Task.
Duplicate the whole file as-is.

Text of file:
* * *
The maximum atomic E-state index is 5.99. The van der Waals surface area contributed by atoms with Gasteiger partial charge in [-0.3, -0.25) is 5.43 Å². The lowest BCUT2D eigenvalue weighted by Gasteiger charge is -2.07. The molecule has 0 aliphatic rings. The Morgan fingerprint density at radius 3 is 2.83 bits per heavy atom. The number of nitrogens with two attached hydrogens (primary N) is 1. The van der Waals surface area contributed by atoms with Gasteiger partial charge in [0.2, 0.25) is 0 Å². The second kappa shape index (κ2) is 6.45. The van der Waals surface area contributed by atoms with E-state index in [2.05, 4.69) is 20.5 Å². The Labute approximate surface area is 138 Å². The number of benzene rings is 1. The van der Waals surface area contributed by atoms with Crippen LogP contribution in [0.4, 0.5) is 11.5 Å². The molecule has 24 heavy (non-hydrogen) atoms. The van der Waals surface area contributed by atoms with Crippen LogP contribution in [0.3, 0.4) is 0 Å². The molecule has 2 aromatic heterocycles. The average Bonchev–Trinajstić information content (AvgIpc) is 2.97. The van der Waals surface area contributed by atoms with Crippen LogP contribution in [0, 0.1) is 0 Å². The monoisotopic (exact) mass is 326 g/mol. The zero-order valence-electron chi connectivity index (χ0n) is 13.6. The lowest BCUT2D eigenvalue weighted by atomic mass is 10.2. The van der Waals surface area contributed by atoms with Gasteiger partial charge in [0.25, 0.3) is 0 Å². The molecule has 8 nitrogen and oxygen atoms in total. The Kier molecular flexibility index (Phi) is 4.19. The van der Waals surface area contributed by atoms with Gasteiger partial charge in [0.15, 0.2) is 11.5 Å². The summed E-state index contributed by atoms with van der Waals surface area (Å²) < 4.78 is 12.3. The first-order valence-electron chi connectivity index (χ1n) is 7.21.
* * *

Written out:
The maximum atomic E-state index is 5.99. The van der Waals surface area contributed by atoms with Gasteiger partial charge in [-0.3, -0.25) is 5.43 Å². The lowest BCUT2D eigenvalue weighted by Gasteiger charge is -2.07. The molecule has 0 aliphatic rings. The Morgan fingerprint density at radius 3 is 2.83 bits per heavy atom. The number of nitrogens with two attached hydrogens (primary N) is 1. The van der Waals surface area contributed by atoms with Gasteiger partial charge in [0.2, 0.25) is 0 Å². The second kappa shape index (κ2) is 6.45. The van der Waals surface area contributed by atoms with E-state index in [2.05, 4.69) is 20.5 Å². The Labute approximate surface area is 138 Å². The number of benzene rings is 1. The van der Waals surface area contributed by atoms with Crippen LogP contribution in [0.4, 0.5) is 11.5 Å². The molecule has 24 heavy (non-hydrogen) atoms. The van der Waals surface area contributed by atoms with Crippen LogP contribution in [0.3, 0.4) is 0 Å². The molecule has 2 aromatic heterocycles. The average Bonchev–Trinajstić information content (AvgIpc) is 2.97. The van der Waals surface area contributed by atoms with Crippen LogP contribution in [0, 0.1) is 0 Å². The monoisotopic (exact) mass is 326 g/mol. The zero-order valence-electron chi connectivity index (χ0n) is 13.6. The lowest BCUT2D eigenvalue weighted by atomic mass is 10.2. The van der Waals surface area contributed by atoms with Gasteiger partial charge in [0.25, 0.3) is 0 Å². The molecule has 8 nitrogen and oxygen atoms in total. The Kier molecular flexibility index (Phi) is 4.19. The van der Waals surface area contributed by atoms with Gasteiger partial charge in [0.15, 0.2) is 11.5 Å². The summed E-state index contributed by atoms with van der Waals surface area (Å²) < 4.78 is 12.3. The first-order valence-electron chi connectivity index (χ1n) is 7.21.